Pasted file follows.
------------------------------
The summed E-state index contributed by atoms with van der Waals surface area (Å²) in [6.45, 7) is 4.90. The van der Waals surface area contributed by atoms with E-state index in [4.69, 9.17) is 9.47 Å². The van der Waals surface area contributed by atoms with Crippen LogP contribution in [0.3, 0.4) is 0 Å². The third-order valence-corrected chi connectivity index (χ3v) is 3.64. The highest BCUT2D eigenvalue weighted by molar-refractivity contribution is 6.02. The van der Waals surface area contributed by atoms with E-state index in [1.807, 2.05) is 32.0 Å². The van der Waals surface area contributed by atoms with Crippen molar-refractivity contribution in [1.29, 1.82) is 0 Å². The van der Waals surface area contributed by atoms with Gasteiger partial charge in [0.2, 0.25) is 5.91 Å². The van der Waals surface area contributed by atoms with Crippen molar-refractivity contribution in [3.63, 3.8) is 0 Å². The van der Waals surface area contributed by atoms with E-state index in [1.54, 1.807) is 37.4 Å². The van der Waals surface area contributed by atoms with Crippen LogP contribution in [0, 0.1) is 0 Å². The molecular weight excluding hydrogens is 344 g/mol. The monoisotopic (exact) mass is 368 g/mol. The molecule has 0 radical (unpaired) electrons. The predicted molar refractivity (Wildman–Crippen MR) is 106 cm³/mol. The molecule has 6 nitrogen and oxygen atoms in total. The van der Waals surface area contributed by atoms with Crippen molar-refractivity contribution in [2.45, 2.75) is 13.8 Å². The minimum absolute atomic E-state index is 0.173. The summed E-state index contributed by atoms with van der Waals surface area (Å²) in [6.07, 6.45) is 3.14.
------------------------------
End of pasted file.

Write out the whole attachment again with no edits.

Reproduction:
The summed E-state index contributed by atoms with van der Waals surface area (Å²) in [6.45, 7) is 4.90. The van der Waals surface area contributed by atoms with E-state index in [4.69, 9.17) is 9.47 Å². The van der Waals surface area contributed by atoms with Crippen LogP contribution in [0.3, 0.4) is 0 Å². The third-order valence-corrected chi connectivity index (χ3v) is 3.64. The highest BCUT2D eigenvalue weighted by molar-refractivity contribution is 6.02. The van der Waals surface area contributed by atoms with E-state index in [1.807, 2.05) is 32.0 Å². The van der Waals surface area contributed by atoms with Crippen molar-refractivity contribution in [1.29, 1.82) is 0 Å². The van der Waals surface area contributed by atoms with Gasteiger partial charge in [0.2, 0.25) is 5.91 Å². The van der Waals surface area contributed by atoms with Crippen molar-refractivity contribution in [3.63, 3.8) is 0 Å². The van der Waals surface area contributed by atoms with E-state index in [1.54, 1.807) is 37.4 Å². The van der Waals surface area contributed by atoms with Crippen LogP contribution in [0, 0.1) is 0 Å². The molecular weight excluding hydrogens is 344 g/mol. The monoisotopic (exact) mass is 368 g/mol. The molecule has 0 radical (unpaired) electrons. The predicted molar refractivity (Wildman–Crippen MR) is 106 cm³/mol. The molecule has 6 nitrogen and oxygen atoms in total. The van der Waals surface area contributed by atoms with Crippen molar-refractivity contribution in [2.45, 2.75) is 13.8 Å². The minimum absolute atomic E-state index is 0.173. The summed E-state index contributed by atoms with van der Waals surface area (Å²) in [6.07, 6.45) is 3.14.